“I would call [A Wizard of Earthsea] a fantasy book for adults. You might call it young adult or fantasy, or one of those categories—which are really just there to help people put things on bookshelves. But because it is really talking about life and mortality and who are we as human beings, and what is the relationship between our darker side and the rest of us, I think it can be profitably read by anybody over the age of 12.” – Margaret Atwood
This week’s Reconnect focuses on Ekostories with protagonists who demonstrate courage in non-traditional ways. By expanding their thinking, standing by their principles, and doing things their own way, each of them became emotionally healthier and mentally stronger. By working on becoming internally sustainable and resilient, they became natural leaders and role models who are capable of igniting the fires of change in the world they live in.
Welcome to part two of the analysis for the third Earthsea novel, The Farthest Shore. In this entry, I would like to explore more thoughts and connections I had that were sparked by the narrative. They include society’s relationship with nature, the perils of greed and consumption, and qualities crucial to environmental leaders and educators.
The Farthest Shore is my favourite story of the Earthsea series. It is also one of my favourite novels of all time. While I loved Wizard more growing up, Shore is the book I come back to as an adult. The prose is graceful and fluid, written by someone with mastery of the language. The exchanges between the characters are honest, heartfelt, and thought-provoking. It is a story that tackles the one theme we all must face: Death. I have taken both meaning and solace from its pages during times of loss and grief. The exploration of The Farthest Shore will be split into two parts; there’s simply too much material to cover in one entry. I’ve spent a tremendous amount of time with this book, so it’s no surprise that I have forged many connections with it. Let’s get started!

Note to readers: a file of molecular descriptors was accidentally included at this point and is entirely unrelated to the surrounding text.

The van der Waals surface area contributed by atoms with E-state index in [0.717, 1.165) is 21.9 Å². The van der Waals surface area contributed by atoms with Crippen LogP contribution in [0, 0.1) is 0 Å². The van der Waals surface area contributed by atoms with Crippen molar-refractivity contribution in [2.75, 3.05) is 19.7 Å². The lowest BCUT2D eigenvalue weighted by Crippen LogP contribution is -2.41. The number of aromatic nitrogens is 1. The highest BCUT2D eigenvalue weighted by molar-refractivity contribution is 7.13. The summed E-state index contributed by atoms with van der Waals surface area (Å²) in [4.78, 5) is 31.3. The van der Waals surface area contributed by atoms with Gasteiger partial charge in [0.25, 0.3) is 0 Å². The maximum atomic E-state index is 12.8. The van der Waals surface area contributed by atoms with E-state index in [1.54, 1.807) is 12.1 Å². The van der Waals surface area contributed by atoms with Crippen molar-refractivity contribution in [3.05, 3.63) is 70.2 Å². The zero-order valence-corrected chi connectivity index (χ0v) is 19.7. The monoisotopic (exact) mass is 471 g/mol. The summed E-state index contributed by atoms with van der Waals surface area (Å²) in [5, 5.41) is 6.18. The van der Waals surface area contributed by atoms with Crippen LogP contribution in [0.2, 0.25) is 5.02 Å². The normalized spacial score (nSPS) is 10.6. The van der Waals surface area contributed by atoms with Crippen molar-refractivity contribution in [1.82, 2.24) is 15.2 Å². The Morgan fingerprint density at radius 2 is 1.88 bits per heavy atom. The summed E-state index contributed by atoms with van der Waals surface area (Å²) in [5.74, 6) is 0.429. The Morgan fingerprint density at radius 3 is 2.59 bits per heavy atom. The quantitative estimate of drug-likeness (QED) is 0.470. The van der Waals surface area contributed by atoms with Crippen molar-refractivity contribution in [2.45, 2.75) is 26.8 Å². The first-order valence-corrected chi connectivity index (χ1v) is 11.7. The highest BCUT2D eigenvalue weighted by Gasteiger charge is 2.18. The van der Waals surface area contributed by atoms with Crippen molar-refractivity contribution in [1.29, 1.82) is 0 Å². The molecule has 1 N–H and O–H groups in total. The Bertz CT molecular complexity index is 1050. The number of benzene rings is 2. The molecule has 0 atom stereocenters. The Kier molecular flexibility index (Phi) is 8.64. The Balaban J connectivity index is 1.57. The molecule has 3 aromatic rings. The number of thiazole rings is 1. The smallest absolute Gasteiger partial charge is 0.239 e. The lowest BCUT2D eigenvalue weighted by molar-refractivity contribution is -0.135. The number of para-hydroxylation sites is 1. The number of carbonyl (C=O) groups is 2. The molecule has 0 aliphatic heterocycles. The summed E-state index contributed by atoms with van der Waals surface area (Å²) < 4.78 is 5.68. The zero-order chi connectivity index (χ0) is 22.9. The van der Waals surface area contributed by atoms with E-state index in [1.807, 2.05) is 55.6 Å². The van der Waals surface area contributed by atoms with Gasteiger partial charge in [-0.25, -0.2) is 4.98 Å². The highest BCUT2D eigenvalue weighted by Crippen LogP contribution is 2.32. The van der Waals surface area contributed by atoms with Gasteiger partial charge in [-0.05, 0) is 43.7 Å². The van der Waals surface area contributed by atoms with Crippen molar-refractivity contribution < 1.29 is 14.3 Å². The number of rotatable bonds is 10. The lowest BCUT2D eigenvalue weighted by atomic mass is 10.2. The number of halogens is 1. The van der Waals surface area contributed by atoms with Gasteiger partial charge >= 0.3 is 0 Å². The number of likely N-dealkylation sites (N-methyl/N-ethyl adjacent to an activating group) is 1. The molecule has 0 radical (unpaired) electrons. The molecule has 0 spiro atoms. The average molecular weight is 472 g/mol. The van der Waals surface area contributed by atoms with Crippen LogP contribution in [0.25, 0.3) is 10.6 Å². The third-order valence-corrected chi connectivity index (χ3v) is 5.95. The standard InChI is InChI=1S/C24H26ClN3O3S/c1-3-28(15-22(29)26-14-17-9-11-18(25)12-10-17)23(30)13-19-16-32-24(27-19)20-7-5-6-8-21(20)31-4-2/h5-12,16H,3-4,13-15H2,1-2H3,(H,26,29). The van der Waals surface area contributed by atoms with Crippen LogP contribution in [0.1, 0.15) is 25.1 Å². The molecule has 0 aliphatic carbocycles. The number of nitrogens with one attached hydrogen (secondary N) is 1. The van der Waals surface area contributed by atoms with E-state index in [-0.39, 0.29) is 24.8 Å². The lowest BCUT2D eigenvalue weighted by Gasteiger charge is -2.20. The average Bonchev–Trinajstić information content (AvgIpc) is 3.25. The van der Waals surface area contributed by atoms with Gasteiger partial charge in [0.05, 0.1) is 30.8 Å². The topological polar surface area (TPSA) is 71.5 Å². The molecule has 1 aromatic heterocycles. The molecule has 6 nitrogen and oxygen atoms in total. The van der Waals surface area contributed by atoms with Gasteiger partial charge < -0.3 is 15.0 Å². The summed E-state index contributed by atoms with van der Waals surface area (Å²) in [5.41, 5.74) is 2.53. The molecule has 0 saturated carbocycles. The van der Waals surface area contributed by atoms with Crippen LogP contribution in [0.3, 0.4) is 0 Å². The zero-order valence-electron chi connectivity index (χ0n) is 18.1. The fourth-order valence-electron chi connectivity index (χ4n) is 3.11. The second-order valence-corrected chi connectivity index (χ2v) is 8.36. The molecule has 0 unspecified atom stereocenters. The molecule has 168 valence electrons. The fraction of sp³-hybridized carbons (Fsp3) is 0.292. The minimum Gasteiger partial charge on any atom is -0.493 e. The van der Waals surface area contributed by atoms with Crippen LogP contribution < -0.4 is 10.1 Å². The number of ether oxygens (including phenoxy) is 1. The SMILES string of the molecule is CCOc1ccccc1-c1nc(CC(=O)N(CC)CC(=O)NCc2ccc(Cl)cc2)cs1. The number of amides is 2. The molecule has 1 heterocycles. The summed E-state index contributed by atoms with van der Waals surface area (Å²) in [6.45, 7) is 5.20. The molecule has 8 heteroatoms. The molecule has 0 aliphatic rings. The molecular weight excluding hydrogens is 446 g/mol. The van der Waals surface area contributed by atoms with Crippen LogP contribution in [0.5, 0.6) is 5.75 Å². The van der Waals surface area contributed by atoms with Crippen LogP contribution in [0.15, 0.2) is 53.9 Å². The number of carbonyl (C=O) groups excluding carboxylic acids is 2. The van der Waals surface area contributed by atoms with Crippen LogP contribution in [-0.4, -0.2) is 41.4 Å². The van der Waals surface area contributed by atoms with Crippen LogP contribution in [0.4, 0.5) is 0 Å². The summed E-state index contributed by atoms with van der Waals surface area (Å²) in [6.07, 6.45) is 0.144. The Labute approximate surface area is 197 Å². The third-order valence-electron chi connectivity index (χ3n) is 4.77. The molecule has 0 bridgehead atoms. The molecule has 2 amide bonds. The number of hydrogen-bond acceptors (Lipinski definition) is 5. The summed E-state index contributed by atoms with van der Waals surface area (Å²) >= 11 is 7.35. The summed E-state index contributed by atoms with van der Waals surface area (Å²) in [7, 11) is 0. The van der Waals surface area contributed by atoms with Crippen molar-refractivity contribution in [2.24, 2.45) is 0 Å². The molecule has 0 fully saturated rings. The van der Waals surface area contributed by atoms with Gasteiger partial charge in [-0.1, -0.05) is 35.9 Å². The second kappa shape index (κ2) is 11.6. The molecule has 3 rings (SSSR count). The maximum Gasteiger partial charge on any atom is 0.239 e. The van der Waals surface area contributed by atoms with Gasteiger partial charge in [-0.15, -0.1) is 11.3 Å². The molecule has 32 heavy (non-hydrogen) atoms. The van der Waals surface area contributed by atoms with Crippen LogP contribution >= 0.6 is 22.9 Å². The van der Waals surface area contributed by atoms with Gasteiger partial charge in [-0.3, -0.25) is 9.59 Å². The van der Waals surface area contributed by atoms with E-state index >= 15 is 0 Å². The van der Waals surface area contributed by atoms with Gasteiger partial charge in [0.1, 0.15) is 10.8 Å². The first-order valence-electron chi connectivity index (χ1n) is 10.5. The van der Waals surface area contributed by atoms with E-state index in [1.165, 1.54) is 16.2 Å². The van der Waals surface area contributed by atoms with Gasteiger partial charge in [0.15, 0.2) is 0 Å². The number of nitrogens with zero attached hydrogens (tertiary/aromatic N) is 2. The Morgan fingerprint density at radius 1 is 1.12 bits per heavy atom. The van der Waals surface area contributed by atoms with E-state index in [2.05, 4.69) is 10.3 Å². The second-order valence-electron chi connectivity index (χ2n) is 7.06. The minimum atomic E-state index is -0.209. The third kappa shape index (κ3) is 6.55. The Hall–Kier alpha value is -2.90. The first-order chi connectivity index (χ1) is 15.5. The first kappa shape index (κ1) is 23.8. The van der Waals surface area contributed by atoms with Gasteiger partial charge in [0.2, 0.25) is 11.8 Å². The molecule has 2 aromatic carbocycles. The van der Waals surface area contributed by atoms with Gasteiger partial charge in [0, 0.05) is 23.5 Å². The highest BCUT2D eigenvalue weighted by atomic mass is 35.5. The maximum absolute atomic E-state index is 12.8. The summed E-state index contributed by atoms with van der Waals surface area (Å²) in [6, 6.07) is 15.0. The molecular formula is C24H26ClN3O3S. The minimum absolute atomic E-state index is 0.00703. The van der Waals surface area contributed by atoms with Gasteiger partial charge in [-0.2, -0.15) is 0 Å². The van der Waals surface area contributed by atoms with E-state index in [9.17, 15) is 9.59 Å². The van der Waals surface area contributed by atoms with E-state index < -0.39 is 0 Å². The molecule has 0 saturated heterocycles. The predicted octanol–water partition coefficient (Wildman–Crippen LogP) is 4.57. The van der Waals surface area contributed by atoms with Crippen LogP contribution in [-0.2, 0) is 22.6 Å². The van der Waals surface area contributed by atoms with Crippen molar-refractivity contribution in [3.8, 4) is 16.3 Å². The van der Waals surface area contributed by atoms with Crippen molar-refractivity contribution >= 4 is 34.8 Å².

As a ten year old boy reading The Tombs of Atuan for the first time, I felt tremendously let down. On the surface, it appeared to have little to do with its predecessor. I was crestfallen to discover that Ged didn’t even appear until a third of the way into the story. Why was there such a focus on this girl I couldn’t relate to? Why would a great wizard – my powerful wizard – the one with whom I journeyed to the ends of the world, require help from someone with no apparent powers or magical ability? It was really all too much. I finished the story, shelved it away, and went on with the rest of my childhood. I grew up. I came back to the austere desert-scape of Atuan, revisited Tenar, and understood her a little better. I came to admire her, in some ways more than Ged. I also came to understand the significance of Ged’s role in Tenar’s story. Within the claustrophobic labyrinths, I learned the importance of identity, the …